“I´m Manuelita,” she announced in Spanish. Then she led me to a woman standing by the door. “This is my mother, Esmeralda. She has been hosting students from this school for 19 years!” Esmeralda and I said our hellos, then we went outside.
¨We live very far from the school,” Manuelita warned me. “Very far.”
Then she walked me around the corner.
My host family´s house
While Esmeralda put fresh sheets on my bed Manuelita and I chatted in the (lovely) living room. I soon learned her favorite color (purple), her favorite animal (the dog), and her age (8). She has a brother, Roberto, who was about to turn 18, and a sister, Natalie, who is 16.
She was very impressed that I spoke French. She asked me how to say “television.” “Well… it´s ´television…´” “What about your name?” “It´s still ´Carrie.´” I felt bad for having disappointed her. Then I had an idea. “But your name in French is ´Emmanuelle.´” Her mouth formed a perfect o of surprise and delight.
Later, she asked if I was married; I said no. She shrugged. “It´s better not to be. This way you can have a career and travel. Plus, men are so jealous.”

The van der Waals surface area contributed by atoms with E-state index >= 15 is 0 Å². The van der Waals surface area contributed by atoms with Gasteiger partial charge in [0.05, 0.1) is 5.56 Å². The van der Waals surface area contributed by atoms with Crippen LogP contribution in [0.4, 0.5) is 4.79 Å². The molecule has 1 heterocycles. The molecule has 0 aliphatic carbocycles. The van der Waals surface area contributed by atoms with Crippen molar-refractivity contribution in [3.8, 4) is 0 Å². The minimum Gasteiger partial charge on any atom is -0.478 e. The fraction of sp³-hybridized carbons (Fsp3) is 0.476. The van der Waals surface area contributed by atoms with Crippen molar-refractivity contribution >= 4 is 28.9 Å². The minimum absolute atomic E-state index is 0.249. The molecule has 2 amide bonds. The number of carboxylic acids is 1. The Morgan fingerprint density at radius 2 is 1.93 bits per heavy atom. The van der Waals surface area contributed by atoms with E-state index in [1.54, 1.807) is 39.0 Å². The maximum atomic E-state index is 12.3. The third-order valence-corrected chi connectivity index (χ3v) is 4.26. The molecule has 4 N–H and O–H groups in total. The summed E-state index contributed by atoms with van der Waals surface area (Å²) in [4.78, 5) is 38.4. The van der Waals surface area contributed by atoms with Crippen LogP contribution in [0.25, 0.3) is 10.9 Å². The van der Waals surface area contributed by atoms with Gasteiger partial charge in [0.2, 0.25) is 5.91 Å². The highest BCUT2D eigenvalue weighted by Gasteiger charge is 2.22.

Esmeralda called me upstairs to my room. It´s right at the front of the house, with two beds and lots of sunshine. She gave me a key, and I took it, certain that I would never use it.
That was before I discovered how much Manuelita likes jumping out and scaring people. In two days, she has hidden in my room three times (twice behind the door and once in the closet), and jumped out at me countless times from the kitchen, the living room, her room, and the stairs. So yeah, I lock my room now. My heart can´t take it!
Their house is more or less like an American house, except that you have to turn on a switch to make your shower water hot. They watch Nickolodeon and Disney (dubbed in Spanish) and eat Corn Flakes.
But they also eat lots of tortillas, and yes, even some black beans. Everything has been absolutely delicious so far.
Yesterday morning I had my first day of Spanish class. By “class” I mean five hours of one-on-one lessons with my teacher, Jessica. I think she´s fantastic–both as a person and as a teacher. She is studying to be a lawyer so she can help victims of domestic violence, so she teaches Spanish in the morning and works at a law firm in the afternoons. She is also studying English and French, and taking voice lessons! I wish I had her energy. We sit outside in the courtyard at a little table, which is very pleasant.